One-fifth of U.S. health care dollars are spent purchasing prescription medications, a burden attributed not only to the high price of the drugs but also to how those medications are used by clinicians and patients. Challenged to uncover new approaches to medication use that would substantially lower U.S. health spending and improve heath, the team of CERC fellows launched a global investigation.
The team proposes three main solutions that health systems can implement to encourage not only the better use of drugs, but also lower prices spent on prescription medications themselves: improve patient adherence, improve provider prescribing, and tackle medication prices.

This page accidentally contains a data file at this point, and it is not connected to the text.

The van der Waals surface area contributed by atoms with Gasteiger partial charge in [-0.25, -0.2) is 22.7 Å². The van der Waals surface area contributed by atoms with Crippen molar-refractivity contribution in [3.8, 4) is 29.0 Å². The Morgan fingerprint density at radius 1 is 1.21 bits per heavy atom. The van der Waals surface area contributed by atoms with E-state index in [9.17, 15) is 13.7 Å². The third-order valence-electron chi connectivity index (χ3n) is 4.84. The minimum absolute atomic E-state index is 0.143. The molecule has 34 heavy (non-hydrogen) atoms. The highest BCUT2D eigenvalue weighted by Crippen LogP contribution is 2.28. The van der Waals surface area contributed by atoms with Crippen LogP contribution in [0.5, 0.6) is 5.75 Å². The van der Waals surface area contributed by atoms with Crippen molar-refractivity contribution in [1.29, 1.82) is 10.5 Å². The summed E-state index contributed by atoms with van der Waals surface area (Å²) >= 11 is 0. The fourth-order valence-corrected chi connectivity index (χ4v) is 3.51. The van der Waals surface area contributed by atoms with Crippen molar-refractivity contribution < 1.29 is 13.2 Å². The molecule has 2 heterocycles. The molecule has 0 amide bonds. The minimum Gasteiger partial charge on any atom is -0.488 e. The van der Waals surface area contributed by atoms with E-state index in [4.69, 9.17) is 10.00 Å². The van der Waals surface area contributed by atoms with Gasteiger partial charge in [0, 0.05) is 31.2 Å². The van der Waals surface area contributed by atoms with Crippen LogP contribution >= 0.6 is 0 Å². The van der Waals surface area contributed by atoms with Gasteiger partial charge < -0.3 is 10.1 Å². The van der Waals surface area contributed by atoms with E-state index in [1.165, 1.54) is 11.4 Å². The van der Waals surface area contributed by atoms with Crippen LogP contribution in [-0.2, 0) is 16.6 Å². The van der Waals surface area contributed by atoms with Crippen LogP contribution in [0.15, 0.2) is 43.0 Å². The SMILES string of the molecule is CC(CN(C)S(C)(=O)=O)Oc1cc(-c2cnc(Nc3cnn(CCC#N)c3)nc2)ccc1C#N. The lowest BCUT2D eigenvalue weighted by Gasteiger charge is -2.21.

Projects and Outcomes
CERC’s prescription medication redesign team designed care model with three core elements:
- Offload medication management responsibilities to a pharmacist team.
- Use medication marketshare shift to directly negotiate price discounts with
- The establishment of tele-mediated connections between patients’ prior pediatric specialty providers and the patients’ new adult care providers, who are often unfamiliar with severe childhood-acquired illnesses
The team estimated the net national savings from implementation of the first two elements of the CERC prescription medication model would be approximately $110 billion annually, with the majority of savings due to improved medication management of patients with chronic disease. Additional savings would likely be produced from the medication market share shift to negotiate price discounts with medication manufacturers.